Friday, January 18, 2013

Real Estate News – Extended Mortgage Debt Relief Act, PMI Tax Relief and Capital Gains Tax Rates

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Now that we are well into 2013, there will be some changes to our real estate outlook with some familiar programs back in action. With all the talk about the impending Fiscal Cliff, it is no wonder that homeowners everywhere are wondering how the outcome will impact them individually. Here are three recent changes and/or updates to the programs available out there that will have a significant impact on our marketplace this year and moving forward.

Mortgage Debt Forgiveness Act Extended Through 2013
On the minds of many homeowners that have mortgages falling short of the current value of their homes, the Mortgage Debt Forgiveness Relief Act was set to expire on December 31, 2012. Among the many issues discussed within Congress during the last few hours of 2012 was the extension period of this important tax relief for distressed homeowners. Primarily as a means to help consumers faced with hardships overcome their financial difficulties when they incur forgiven debt – the Act serves to waive tax implications on what otherwise would be considered taxable income.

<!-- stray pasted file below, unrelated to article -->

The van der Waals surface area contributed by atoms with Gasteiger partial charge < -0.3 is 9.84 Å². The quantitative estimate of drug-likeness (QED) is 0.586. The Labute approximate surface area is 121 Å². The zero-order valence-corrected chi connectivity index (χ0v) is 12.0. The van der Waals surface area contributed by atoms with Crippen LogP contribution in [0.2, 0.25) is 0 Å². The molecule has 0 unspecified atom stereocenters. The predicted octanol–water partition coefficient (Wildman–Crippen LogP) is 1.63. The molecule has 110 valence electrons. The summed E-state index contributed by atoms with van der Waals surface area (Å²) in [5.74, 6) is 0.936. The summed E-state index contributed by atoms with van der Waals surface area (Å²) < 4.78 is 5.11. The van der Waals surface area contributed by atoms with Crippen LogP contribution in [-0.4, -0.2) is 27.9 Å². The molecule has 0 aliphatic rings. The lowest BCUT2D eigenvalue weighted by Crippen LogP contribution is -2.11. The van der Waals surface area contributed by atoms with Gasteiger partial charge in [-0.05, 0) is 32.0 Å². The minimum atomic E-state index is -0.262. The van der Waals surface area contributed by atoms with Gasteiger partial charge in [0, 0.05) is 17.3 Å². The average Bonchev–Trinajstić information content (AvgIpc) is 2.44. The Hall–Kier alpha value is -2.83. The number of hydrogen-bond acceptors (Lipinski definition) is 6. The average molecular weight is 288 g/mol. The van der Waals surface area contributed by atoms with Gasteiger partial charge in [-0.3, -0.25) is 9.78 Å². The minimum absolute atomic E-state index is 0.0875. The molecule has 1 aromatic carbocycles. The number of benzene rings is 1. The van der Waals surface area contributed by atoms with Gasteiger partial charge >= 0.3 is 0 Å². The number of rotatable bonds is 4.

Private Mortgage Insurance Tax Relief Now Applies to Fiscal Years 2012 and 2013
Each year millions of homeowners look forward to the tax relief that comes with being able to write off their private mortgage insurance premiums. By the end of 2012, no one was sure the American Taxpayer Relief Act of 2012 would be extended to include the coming year. Once again, at the final hours of negotiations the Act was extended through fiscal year 2013 to allow homeowners paying private mortgage insurance to deduct that amount when filing their income taxes.

Capital Gains Tax Rates Increased from 15% to 20%
A topic of confusion for many, the capital gains tax increase set for higher income levels is more lenient than most people realize. Though the theory is that this increase in tax impacts individuals and households with higher income levels, the truth is the income and gains cap is relatively high. The capital gains tax increase will only apply to individuals earning an Adjusted Gross Income of $400,000 or more. Furthermore, people in these income brackets will incur the capital gains tax only on income earned above and beyond the cap which is $250,000 or more for individuals and $500,000 or higher for households.
If you would like to discuss these or any other issues in the real estate marketplace or if you are considering buying or selling a home – contact us today! We would love to help make your real estate dreams become a reality!